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Peek in the Stacks: united states

Fighting Antisemitism

As discussed in a Peek in the Stacks post from 2014, antisemitism is a form of discrimination directed at Jewish people or Judaism in general. While most scholars agree antisemitism has generally been less prevalent in the United States than in Europe, there are numerous documented incidents of antisemitic behavior and sentiments in America dating to the Colonial era. While the popularity....

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The Violet Atkins Klein Papers

In 1999, the Violet Atkins Klein Papers were donated to Special Collections and Archives by Klein's daughter, Jill Block. Professionally known as Violet Atkins or Vi to her friends, the collection documents Klein's professional writings, including novels, short fiction, and scripts for radio and television. It demonstrates the many phases....

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Margaret Sanger and the Women's Suffrage Movement

Margaret Sanger was one of the most influential advocates for the suffrage movement and women's rights in the twentieth century. Yet interestingly, Sanger's views on women's rights did not always coincide with the National Woman Suffrage Association and other suffrage groups that were primarily made up of middle and upper middle class white women. Sanger's early experiences as one of eleven children and her career as a visiting nurse in the slums of East Side New York...

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The Vern L. Bullough Papers

Special Collections and Archives is happy to announce that the newly processed papers of historian and sexologist Dr. Vern L. Bullough are now open and available for research. Dr. Bullough began his career as a medievalist historian authoring such titles as Sexual Practices & the Medieval Church; and Man in Western Civilization. He also worked extensively with his wife. Many of their co-authored or co-edited works deal with nursing or human sexuality. Their credits include...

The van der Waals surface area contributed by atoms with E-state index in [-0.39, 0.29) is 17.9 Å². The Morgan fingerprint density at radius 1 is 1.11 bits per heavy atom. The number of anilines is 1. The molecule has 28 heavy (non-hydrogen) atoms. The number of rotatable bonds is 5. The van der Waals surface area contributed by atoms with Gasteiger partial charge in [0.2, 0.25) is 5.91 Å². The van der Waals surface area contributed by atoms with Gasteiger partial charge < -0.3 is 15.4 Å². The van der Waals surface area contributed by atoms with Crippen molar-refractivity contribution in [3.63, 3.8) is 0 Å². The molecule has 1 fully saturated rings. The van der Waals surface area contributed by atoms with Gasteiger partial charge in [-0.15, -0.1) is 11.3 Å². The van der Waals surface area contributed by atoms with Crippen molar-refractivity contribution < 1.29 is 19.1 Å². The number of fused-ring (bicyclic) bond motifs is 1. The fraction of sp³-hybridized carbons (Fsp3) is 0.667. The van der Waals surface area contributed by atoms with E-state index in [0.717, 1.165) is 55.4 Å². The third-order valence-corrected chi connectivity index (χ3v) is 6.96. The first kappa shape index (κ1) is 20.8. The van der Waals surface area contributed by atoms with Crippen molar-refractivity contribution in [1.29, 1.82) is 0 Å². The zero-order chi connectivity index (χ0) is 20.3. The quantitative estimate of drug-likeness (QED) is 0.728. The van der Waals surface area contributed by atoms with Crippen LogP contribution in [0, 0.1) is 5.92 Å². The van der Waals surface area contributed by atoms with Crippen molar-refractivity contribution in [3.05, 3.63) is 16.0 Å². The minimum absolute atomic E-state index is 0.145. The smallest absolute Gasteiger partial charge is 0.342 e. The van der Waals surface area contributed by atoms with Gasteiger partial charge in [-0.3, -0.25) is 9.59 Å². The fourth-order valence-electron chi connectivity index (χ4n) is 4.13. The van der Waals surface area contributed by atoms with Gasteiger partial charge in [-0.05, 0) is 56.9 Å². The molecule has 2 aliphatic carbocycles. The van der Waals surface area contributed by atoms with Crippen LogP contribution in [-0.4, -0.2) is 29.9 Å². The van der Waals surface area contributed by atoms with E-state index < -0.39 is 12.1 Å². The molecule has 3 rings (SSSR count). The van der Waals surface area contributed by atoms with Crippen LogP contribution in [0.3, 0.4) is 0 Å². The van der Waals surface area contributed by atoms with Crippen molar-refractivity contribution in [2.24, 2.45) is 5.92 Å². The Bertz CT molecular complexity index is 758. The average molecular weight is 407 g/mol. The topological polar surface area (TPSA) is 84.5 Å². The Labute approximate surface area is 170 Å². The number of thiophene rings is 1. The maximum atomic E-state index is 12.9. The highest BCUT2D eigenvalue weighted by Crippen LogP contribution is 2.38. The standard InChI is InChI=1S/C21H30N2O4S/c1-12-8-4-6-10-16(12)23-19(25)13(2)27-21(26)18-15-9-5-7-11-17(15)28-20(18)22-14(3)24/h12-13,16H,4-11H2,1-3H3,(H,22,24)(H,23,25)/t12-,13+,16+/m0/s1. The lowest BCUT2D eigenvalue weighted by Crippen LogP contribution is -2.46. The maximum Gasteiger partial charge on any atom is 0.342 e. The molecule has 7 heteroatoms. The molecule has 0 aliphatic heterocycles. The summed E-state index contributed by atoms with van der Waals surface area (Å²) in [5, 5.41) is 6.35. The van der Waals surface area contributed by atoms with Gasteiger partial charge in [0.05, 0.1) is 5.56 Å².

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Women's Work at the Panama-Pacific International Exposition, San Francisco, 1915

Special Collections and Archives holds many rare books that capture the unique history of specific events. This post focuses on the Woman’s Board of the Panama-Pacific International Exposition hosted by San Francisco in 1915 as told by Anna Pratt Simpson and John Henry Nash in Problems Women Solved: Being the Story of the Woman's Board of the Panama-Pacific International Exposition ..

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The Oldest Profession

The scholarly study of prostitution began to flourish in the mid-1980s sparked by public health concerns over sexually transmitted diseases, the need for legislative protections against sexualized violence and sex trafficking, and a growing awareness of relationships between sex work, substance abuse, and mental health. The regulation of prostitution in the United States is not ...

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Celebrating Black History in LA

In honor of Black History Month, this week’s blog post highlights just a few African Americans who have contributed to the development and culture of the City of Los Angeles. These figures have roots embedded deep in the history of Los Angeles, some well before California was even part of the United States. Special Collections and Archives holds many interesting items that capture this history...

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Quirky and Curious Calendars

Many people enjoy the yearly ritual of choosing a calendar, date book, or planner in which to note their daily activities. These seemingly innocuous notes and scribbles can sometimes reveal interesting details about people's interests, social and professional lives, priorities and goals, or other personal details...

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Baedeker's Travel Guide for the United States

Baedeker's travel guides, produced by publisher Karl Baedeker and his descendants beginning in the 1830s, were hugely popular with European audiences travelling around neighboring European nations and the far-flung reaches of their colonial empires. Baedeker wanted travelers to find ....

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